Learning org-mode plus enough emacs to use it is vastly more difficult than learning OneNote, and the macOS and iOS versions of OneNote are also quite good (it's not at all Windows-only). You may also export to various other formats and it's not text only; sometimes notes aren't only text but include images or handwriting (which can be OCRed and searched).


If you're not already using emacs I don't know if the learning curve is worth it just for org mode.

But as an example of what it can do (with a little customization), I use org mode for writing fiction. I give each scene a header kind of like a film script slug line. They automatically become foldable, so I can collapse them and just read the headers as an outline. Scenes can be rearranged at will. I can also work backwards from the headers, starting with an outline then filling in the scenes. I can also throw in todo list items wherever I want, on their own or interspersed with the text as reminders for things I want to go back to and edit. Then I have the exporter strips out all the org mode formatting, headers, etc and spit out the text in double spaced manuscript format.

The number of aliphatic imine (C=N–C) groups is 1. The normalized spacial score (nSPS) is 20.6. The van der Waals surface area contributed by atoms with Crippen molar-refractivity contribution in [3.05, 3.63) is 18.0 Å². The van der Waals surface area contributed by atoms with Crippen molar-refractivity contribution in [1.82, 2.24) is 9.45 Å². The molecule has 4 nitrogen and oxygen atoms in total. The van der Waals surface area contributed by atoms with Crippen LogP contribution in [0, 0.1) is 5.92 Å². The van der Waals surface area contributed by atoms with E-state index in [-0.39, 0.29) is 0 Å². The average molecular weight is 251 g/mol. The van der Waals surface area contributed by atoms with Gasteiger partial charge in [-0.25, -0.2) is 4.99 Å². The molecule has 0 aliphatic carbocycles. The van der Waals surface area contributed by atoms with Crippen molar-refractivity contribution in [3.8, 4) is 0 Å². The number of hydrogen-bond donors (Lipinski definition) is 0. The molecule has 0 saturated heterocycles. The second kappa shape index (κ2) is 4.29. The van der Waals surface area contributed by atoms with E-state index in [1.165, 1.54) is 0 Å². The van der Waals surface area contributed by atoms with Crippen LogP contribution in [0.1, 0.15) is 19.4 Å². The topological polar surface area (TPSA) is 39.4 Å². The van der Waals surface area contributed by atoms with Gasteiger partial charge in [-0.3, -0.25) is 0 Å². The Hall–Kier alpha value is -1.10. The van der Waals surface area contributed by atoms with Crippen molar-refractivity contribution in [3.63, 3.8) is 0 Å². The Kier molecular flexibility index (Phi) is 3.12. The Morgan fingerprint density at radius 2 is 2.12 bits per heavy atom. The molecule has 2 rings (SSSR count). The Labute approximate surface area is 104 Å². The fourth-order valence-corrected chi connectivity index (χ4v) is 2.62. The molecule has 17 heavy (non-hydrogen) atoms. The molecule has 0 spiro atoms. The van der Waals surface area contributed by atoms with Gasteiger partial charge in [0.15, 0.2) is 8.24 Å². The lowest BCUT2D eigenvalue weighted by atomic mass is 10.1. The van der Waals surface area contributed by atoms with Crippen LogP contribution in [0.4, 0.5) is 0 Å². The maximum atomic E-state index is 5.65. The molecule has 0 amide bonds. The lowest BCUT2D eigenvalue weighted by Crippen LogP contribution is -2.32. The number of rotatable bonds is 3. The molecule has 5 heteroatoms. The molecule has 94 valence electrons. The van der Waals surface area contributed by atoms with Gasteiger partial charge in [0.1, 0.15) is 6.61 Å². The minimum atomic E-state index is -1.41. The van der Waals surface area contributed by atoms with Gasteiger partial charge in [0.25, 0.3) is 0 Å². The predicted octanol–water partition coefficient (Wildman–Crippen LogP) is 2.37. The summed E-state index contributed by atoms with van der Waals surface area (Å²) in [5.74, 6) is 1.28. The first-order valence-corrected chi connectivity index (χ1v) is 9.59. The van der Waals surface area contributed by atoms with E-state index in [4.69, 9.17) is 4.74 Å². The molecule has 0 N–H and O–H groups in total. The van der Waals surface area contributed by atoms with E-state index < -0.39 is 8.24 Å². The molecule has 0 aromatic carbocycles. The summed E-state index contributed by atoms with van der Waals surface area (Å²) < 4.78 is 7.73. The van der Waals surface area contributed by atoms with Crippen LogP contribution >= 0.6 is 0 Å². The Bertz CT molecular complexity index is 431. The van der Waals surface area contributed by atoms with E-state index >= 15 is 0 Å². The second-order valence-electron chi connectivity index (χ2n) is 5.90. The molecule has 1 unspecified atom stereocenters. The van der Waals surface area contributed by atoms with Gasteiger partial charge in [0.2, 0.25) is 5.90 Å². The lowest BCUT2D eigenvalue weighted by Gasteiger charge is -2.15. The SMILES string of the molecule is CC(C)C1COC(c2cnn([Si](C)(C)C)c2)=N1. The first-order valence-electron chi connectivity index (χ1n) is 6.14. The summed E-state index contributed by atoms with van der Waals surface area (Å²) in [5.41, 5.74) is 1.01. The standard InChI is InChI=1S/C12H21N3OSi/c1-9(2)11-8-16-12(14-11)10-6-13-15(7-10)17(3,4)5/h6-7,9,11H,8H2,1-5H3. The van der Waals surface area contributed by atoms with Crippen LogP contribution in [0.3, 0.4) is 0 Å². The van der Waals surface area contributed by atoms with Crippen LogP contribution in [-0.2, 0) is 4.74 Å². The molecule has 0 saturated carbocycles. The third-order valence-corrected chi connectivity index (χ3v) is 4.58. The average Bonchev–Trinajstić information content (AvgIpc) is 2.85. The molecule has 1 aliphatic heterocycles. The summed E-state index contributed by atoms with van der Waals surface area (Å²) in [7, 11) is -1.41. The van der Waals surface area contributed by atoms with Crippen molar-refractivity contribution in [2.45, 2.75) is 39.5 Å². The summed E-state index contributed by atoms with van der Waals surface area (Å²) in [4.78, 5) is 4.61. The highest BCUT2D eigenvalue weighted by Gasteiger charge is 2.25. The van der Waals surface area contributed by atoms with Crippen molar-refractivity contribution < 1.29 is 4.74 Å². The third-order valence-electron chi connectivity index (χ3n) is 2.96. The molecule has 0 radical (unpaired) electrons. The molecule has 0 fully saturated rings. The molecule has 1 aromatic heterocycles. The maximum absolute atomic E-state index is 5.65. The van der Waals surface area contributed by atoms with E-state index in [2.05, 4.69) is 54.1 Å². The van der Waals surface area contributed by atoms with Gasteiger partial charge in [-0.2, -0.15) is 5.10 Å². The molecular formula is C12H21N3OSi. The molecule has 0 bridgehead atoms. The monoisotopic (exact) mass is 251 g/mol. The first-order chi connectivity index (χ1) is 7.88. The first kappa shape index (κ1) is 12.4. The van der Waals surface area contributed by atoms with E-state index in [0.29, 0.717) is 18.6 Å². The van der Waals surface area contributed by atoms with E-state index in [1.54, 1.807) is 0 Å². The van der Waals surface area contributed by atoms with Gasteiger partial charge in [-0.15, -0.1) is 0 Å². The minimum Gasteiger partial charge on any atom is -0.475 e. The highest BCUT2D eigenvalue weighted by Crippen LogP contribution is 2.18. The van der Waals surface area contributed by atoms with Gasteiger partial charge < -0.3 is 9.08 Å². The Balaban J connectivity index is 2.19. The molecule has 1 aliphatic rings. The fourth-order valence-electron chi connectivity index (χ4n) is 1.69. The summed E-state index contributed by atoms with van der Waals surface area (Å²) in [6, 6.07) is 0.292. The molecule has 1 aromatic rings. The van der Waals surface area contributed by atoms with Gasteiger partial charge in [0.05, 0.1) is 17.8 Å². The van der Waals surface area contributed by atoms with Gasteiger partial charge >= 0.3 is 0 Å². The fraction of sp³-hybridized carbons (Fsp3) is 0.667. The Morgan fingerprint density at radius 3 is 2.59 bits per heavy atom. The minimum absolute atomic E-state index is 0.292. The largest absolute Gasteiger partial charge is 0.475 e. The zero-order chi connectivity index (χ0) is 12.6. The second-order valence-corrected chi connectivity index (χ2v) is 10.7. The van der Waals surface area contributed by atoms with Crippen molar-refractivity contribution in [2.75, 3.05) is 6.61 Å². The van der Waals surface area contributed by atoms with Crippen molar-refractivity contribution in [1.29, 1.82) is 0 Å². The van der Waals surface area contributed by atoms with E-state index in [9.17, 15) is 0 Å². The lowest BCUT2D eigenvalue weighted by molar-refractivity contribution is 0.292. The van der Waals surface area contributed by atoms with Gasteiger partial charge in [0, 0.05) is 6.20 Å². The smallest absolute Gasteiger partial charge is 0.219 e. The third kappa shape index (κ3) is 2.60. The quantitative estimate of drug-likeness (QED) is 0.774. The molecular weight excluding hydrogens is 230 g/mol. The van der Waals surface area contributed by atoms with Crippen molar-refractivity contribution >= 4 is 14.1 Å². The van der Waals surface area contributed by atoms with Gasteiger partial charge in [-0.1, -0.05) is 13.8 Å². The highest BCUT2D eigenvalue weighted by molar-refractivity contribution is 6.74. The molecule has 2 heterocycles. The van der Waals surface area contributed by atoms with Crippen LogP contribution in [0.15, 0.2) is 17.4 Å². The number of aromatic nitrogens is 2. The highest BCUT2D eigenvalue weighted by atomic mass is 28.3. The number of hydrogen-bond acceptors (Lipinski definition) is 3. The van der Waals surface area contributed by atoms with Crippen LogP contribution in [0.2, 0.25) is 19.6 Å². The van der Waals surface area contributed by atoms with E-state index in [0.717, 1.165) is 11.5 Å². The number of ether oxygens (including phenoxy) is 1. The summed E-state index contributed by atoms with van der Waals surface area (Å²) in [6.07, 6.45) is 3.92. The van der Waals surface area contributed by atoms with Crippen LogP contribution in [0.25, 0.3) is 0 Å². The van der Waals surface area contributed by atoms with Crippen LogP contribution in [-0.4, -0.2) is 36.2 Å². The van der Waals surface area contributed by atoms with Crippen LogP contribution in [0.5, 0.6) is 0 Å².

It's the best writing tool I've ever used, with the possible exception of Scrivener.


Another +1 from an Emacs and Org mode user. I keep on wishing that I got introduced to Emacs sooner in my life.

It will help you with the organization using Org mode. But as you use it more, you might find yourself doing many more things more efficiently in Emacs.

Emacs is not something like Notepad where you go through all the settings and be rest assured that you know everything about the tool. Emacs is so extensible that if someone claims to know it 100%, they are naive. The beauty is that you learn to use the stuff that only you need, and learn more things as they come.